Certificate of Title

A Certificate of Title is the official record of who owns a property, and contains information to do with the property such as who has owned it in the past, any easements (like, for water pipes, or telephone cables underground), any encumbrances (meaning anyone who has interest in the property, like the bank who gave you the mortgage), as well as the title’s unique reference details (this will usually be a volume and folio number).  The title will also show a plan, showing the size and position of the property.

Registering a Title

Once settlement has occurred, the Certificate of Title needs to be registered with the Titles Office in your state or territory in order for you to be recognised as the registered owner on the title to the property.

This is a standard part of the conveyancing that happens when you buy a property.

Purchasing a house with someone else

If you are purchasing a house with someone else you will need to consider whether you register your names on the title as tenants in common or as joint tenants, or if you only register the property in your own name.

Tenants in Common means that you legally own the property together (with either equal or unequal shares) but each party’s share in the property will be recognised as separate.  As such, each owner has the ability to sell or transfer their share to a third party, or leave their share of the property to whomever they have identified in their Will. If they do not have a Will, and therefore die intestate, their part of the property is dealt with in accordance with the intestacy laws.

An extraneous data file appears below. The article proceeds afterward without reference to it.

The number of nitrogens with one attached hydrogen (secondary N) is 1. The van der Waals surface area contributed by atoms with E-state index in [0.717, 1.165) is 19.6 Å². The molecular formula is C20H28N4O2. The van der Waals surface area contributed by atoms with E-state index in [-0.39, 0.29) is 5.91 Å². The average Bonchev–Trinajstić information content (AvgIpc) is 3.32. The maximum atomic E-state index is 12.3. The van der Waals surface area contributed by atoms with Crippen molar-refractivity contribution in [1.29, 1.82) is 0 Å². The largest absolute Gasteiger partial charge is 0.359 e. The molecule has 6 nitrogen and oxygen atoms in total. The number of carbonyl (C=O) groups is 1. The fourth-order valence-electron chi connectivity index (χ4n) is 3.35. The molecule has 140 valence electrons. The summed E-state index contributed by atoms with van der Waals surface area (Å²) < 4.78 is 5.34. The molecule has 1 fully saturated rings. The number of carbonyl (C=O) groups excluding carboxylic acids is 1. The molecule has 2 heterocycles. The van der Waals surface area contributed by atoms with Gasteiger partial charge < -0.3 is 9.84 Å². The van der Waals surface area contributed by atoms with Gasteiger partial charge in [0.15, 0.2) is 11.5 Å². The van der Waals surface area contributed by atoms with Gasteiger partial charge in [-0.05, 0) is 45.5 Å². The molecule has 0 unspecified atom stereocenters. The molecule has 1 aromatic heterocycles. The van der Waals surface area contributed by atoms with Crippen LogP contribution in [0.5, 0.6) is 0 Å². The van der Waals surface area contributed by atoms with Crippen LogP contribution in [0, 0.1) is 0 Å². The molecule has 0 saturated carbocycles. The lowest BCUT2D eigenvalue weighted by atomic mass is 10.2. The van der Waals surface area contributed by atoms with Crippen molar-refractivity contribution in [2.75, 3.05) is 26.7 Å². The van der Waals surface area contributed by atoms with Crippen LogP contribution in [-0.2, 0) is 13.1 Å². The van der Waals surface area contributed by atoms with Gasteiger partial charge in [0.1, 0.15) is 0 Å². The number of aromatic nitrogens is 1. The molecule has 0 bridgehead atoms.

Being Joint Tenants means that you own the property together (in equal shares), however if one of you dies, the deceased’s share of the property automatically transfers to the surviving owner regardless of what the deceased’s Will may say.

If only one name is registered on the Title, only one person will be recognised as the owner of the property.

Differences between states


For more information check out the following websites:


You can find information about titles through the Land Titles Office.

South Australia

In South Australia, property titles fall under three main categories – Torrens Title, Strata Title and Community Title. If you are planning to buy a home on its own block of land it is likely to be a Torrens Title property. If you buy a unit, flat, townhouse or apartment it may be strata or community title. A solicitor or conveyancer will be able to advise you on how the various types of title affect your ownership rights and responsibilities.

When inspecting a property, ask about the title. The agent or owner should have copies of the title and any other relevant document, which show restrictions or encumbrances on the land.